Miley Cyrus Is Trying Too Hard

Photo: Rob Latour/REX USA.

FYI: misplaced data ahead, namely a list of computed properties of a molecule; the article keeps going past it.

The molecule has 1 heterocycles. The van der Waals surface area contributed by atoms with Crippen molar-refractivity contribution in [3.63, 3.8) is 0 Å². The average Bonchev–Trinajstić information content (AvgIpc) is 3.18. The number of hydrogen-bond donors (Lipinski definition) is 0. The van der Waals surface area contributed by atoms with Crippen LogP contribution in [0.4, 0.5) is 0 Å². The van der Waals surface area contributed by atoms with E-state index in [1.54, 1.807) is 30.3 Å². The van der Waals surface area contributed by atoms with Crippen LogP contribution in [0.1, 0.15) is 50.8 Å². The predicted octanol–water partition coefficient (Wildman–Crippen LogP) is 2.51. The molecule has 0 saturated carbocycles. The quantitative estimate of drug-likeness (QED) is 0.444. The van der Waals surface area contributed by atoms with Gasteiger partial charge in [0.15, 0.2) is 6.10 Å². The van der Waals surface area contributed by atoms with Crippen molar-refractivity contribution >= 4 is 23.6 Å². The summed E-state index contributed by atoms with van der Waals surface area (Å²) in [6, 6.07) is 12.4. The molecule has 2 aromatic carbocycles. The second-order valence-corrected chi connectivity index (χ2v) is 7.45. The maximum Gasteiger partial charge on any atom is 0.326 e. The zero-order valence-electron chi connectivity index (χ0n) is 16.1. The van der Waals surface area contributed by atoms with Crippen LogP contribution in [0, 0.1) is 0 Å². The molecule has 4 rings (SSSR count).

Miley Cyrus became famous playing a normal girl who just happened to have a secret life as a pop star. Hannah Montana is certainly not what immediately comes to mind when thinking about Cyrus these days, but after Cyrus' performance as VMAs host, it's hard to feel like she's not still pretending a little bit. There's a difference between being shocking and controversial and just announcing that you're shocking and controversial. Throughout the MTV live show, Cyrus seemed to be shouting her loony bin bonafides from the rooftops. Cyrus clearly never heard the adage "show don't tell," because she was doing a lot of telling on the stage, as if she wasn't sure we would get the message. Cyrus certainly isn't the only pop star to seem enamored with his or her own penchant for making mouths fall agape — see: Lady Gaga — but being allowed to host an awards show at the age of 22 drew Cyrus's desire to seem outlandish into focus. The show's most colorful bits emphasized the same things about Cyrus over and over again, mostly that she loves weed — a lot. Early on, she took a selfie with an assortment of people, having them say "marijuana" in place of "cheese." In a later sketch, she had a sleepover with Tyga and Mike WiLL Made-It. When the lights were turned off, all three lit up. In yet another, she ate a pot brownie and hallucinated that Snoop Dogg had turned into her pig. During her musical performance of "Dooo It!" off the surprise album she announced at the end of the show, she sang, "Yeah, I smoke pot." We figured that, Miley. Backstage, she passed a joint to a photographer. (There's a supercut of all of these references now, helpfully provided by Slate.) "Is Miley's brand just: drugz?" writer Rachel Syme tweeted. Yes, it appeared to be, with a healthy dose of nudity or near-nudity thrown in. Before the show was over, her nipple appeared on camera. Sure, the Parents Television Council was mad, but both the nipple and the PTC's anger could have been predicted. What was more troubling for Cyrus was that the truly buzzworthy moments were the ones derived out of Cyrus' continued ignorance about race. She seemed genuinely surprised when Nicki Minaj challenged her, referencing the comments Cyrus made to the New York Times, in which she attempted to discredit the points Minaj had made about how the industry treats black women. (According to Entertainment Weekly the conflict was not staged.) Meanwhile, the dreadlocks Cyrus wore were criticized as appropriation, and her use of the word "mammy" drew widespread condemnation from the likes of Janet Mock and Chance the Rapper. One assumes this wasn't the controversy Cyrus was aiming for, making her weed and nipple-related provocations only seem more inauthentic. You could argue that Cyrus's brand of Jeremy Scott-designed wackiness, while vast, was well-defined on the VMAs: It was sugary and neon, mixing weed paraphernalia with the aesthetic of a 90s roller rink. But maybe Cyrus isn't as sure of her aesthetic as she lets on, and that's why she keeps insisting on how edgy she really is. This is a young woman who is constantly in the process of reimagining herself, she told the Times: "If one of my friends doesn’t see me for two or three weeks, you have to re-get to know me in a way. My soul will still be the same, but everything around me can be different, and I won’t dress the same and maybe different kinds of people will be around." Cyrus is a good singer who is at her best when she's performing at a lower frequency. (See: Her backyard sessions.) Her Happy Hippie Foundation is a noble effort. Her album, Miley Cyrus & Her Dead Petz, may be too oddball for some, but she clearly has passion for her creative output. But, on stage at the VMAs, her insecurities were her most defining element as she tried to convince us that, yes, she really enjoys smoking weed.

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